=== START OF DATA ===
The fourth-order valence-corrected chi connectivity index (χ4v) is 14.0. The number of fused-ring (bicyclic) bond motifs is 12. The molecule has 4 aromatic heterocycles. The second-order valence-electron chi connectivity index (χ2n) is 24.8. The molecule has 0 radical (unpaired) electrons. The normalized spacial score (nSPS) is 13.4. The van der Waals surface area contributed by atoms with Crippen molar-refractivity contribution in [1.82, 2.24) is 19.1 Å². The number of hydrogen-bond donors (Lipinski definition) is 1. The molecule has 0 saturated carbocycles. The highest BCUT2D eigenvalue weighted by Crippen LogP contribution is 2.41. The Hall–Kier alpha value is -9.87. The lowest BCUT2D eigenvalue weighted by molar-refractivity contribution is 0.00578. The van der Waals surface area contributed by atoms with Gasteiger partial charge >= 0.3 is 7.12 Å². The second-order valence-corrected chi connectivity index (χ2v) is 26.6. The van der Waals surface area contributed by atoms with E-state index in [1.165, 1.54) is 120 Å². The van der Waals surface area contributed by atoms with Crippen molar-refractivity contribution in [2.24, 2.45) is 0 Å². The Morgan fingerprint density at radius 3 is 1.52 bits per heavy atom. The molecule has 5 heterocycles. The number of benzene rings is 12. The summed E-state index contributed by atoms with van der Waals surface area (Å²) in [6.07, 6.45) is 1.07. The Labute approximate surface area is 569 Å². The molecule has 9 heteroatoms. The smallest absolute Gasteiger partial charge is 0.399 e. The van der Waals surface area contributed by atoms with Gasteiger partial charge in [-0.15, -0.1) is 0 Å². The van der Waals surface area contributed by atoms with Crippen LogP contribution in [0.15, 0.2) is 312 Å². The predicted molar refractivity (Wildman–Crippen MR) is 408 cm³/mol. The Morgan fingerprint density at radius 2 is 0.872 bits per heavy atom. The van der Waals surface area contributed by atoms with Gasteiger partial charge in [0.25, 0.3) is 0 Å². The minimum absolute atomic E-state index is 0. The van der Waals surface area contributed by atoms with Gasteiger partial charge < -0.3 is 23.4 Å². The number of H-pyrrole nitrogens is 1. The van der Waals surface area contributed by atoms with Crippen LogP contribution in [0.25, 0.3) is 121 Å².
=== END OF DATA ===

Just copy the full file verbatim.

The fourth-order valence-corrected chi connectivity index (χ4v) is 14.0. The number of fused-ring (bicyclic) bond motifs is 12. The molecule has 4 aromatic heterocycles. The second-order valence-electron chi connectivity index (χ2n) is 24.8. The molecule has 0 radical (unpaired) electrons. The normalized spacial score (nSPS) is 13.4. The van der Waals surface area contributed by atoms with Crippen molar-refractivity contribution in [1.82, 2.24) is 19.1 Å². The number of hydrogen-bond donors (Lipinski definition) is 1. The molecule has 0 saturated carbocycles. The highest BCUT2D eigenvalue weighted by Crippen LogP contribution is 2.41. The Hall–Kier alpha value is -9.87. The lowest BCUT2D eigenvalue weighted by molar-refractivity contribution is 0.00578. The van der Waals surface area contributed by atoms with Gasteiger partial charge >= 0.3 is 7.12 Å². The second-order valence-corrected chi connectivity index (χ2v) is 26.6. The van der Waals surface area contributed by atoms with E-state index in [1.165, 1.54) is 120 Å². The van der Waals surface area contributed by atoms with Crippen molar-refractivity contribution in [2.24, 2.45) is 0 Å². The Morgan fingerprint density at radius 3 is 1.52 bits per heavy atom. The molecule has 5 heterocycles. The number of benzene rings is 12. The summed E-state index contributed by atoms with van der Waals surface area (Å²) in [6.07, 6.45) is 1.07. The Labute approximate surface area is 569 Å². The molecule has 9 heteroatoms. The smallest absolute Gasteiger partial charge is 0.399 e. The van der Waals surface area contributed by atoms with Gasteiger partial charge in [-0.15, -0.1) is 0 Å². The van der Waals surface area contributed by atoms with Crippen LogP contribution in [0.15, 0.2) is 312 Å². The predicted molar refractivity (Wildman–Crippen MR) is 408 cm³/mol. The Morgan fingerprint density at radius 2 is 0.872 bits per heavy atom. The van der Waals surface area contributed by atoms with Gasteiger partial charge in [0.25, 0.3) is 0 Å². The minimum absolute atomic E-state index is 0. The van der Waals surface area contributed by atoms with Gasteiger partial charge < -0.3 is 23.4 Å². The number of H-pyrrole nitrogens is 1. The van der Waals surface area contributed by atoms with Crippen LogP contribution in [0.25, 0.3) is 121 Å².